With Keep On Keepin’ On, you seem to have gotten quite close to Quincy himself, and obviously Rashida’s quite close with him. What was it like documenting someone in those kinds of conditions?
I was fortunate. I’d traveled with Quincy for a year, with Keep On Keepin’ On, before jumping onto this film with Rashida, and so Quincy and I were good buddies by that point, and he was really familiar with myself and with the crew too, because we were just around. So the transition from traveling and promoting a film to now filming him was pretty seamless.
How would you describe your partnership with Rashida as co-directors?
It’s been beautiful. I’ve never been so creatively aligned with somebody. This is my second film. My first one, I directed by myself. This one was a partnership, and it was a pleasure. We both bring different things to the table, but because we’re creatively aligned, it only adds to the process.
Did you split the responsibilities down the middle?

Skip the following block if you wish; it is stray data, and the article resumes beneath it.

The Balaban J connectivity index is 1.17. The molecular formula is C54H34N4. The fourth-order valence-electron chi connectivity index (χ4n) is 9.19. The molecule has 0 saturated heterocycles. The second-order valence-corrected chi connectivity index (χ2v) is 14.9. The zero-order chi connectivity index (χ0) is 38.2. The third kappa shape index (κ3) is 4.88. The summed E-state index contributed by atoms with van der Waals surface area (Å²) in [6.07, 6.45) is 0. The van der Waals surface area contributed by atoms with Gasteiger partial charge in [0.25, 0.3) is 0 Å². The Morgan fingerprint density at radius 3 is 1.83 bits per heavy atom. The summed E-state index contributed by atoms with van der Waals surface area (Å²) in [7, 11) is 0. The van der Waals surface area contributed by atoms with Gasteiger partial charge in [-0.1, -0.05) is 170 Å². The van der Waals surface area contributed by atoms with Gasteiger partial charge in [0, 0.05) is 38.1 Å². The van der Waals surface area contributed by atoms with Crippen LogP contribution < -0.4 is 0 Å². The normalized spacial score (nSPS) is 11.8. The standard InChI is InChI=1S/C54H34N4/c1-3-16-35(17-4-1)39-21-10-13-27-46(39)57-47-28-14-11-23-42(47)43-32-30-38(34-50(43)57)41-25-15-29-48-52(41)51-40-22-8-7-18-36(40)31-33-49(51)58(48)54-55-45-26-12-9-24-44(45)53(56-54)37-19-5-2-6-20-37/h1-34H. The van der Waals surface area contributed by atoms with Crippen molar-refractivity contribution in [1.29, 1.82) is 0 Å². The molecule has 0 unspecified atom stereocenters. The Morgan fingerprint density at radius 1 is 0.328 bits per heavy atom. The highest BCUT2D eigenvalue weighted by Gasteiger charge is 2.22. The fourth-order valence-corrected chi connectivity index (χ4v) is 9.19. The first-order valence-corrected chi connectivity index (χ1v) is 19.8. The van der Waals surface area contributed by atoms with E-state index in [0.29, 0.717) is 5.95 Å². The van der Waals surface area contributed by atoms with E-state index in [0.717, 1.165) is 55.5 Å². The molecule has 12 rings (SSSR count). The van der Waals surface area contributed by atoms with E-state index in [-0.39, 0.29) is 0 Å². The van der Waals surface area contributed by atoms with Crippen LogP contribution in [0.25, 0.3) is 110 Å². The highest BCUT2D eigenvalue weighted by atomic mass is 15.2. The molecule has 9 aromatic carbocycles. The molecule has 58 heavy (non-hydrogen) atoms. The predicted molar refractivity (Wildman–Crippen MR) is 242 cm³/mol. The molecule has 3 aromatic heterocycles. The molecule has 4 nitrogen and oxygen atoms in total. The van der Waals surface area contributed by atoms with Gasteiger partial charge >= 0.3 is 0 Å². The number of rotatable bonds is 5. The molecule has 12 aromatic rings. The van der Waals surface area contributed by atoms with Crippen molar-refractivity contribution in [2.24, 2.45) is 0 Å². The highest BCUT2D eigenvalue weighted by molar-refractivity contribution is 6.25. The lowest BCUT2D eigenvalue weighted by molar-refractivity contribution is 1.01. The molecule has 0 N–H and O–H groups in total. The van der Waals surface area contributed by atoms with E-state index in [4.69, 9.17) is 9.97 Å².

No, we’re just all in. It’s not like, “You do this, I’ll do that.” It doesn’t work like that, because it’s such a huge project to undertake, so you just dive in, and you just go for it.
When did Netflix come on board?
They were early on in the process. You need support, because you’re doing so much travel. We traveled to 25 countries and shot 800 hours of footage, and as a crew, you need support to pull something like that off.
The project wasn’t fully financed before Netflix?
No. Netflix came on board, and it became a Netflix Original in the middle of the process.
I know you relied, at least in part, on a Kickstarter campaign for your last film. How did this production differ from that?
My first film started out with me and a friend, with a Kickstarter campaign, doing whatever we could to film, and going broke. It’s a miracle that we finished that movie.
You can’t really compare the two. It’s Quincy Jones. There’s music licencing. There’s lots of footage to be licensed. The traveling is unprecedented. He’s led a huge life. To try to capture that is… I can’t do it with just me and a mate. You do need good support and people that really believe in what you’re doing, to be able to pull it off.